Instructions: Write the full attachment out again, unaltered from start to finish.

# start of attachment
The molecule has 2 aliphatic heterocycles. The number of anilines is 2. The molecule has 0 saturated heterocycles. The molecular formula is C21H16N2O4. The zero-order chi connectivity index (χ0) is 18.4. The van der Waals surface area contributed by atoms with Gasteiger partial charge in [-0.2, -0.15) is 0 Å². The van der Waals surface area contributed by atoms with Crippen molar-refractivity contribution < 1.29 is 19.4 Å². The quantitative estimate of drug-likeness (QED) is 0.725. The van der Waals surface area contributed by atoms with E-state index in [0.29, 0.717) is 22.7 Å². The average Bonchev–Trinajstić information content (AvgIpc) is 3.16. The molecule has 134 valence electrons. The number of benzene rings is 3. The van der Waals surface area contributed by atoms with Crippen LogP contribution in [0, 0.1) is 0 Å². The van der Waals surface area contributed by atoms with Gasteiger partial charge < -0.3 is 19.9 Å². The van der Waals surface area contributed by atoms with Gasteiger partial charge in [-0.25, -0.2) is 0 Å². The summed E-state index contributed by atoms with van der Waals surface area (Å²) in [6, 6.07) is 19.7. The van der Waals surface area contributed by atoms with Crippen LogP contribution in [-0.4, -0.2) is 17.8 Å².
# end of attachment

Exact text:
The molecule has 2 aliphatic heterocycles. The number of anilines is 2. The molecule has 0 saturated heterocycles. The molecular formula is C21H16N2O4. The zero-order chi connectivity index (χ0) is 18.4. The van der Waals surface area contributed by atoms with Gasteiger partial charge in [-0.2, -0.15) is 0 Å². The van der Waals surface area contributed by atoms with Crippen molar-refractivity contribution < 1.29 is 19.4 Å². The quantitative estimate of drug-likeness (QED) is 0.725. The van der Waals surface area contributed by atoms with E-state index in [0.29, 0.717) is 22.7 Å². The average Bonchev–Trinajstić information content (AvgIpc) is 3.16. The molecule has 134 valence electrons. The number of benzene rings is 3. The van der Waals surface area contributed by atoms with Crippen LogP contribution in [0, 0.1) is 0 Å². The van der Waals surface area contributed by atoms with Gasteiger partial charge < -0.3 is 19.9 Å². The van der Waals surface area contributed by atoms with Gasteiger partial charge in [-0.25, -0.2) is 0 Å². The summed E-state index contributed by atoms with van der Waals surface area (Å²) in [6, 6.07) is 19.7. The van der Waals surface area contributed by atoms with Crippen LogP contribution in [-0.4, -0.2) is 17.8 Å².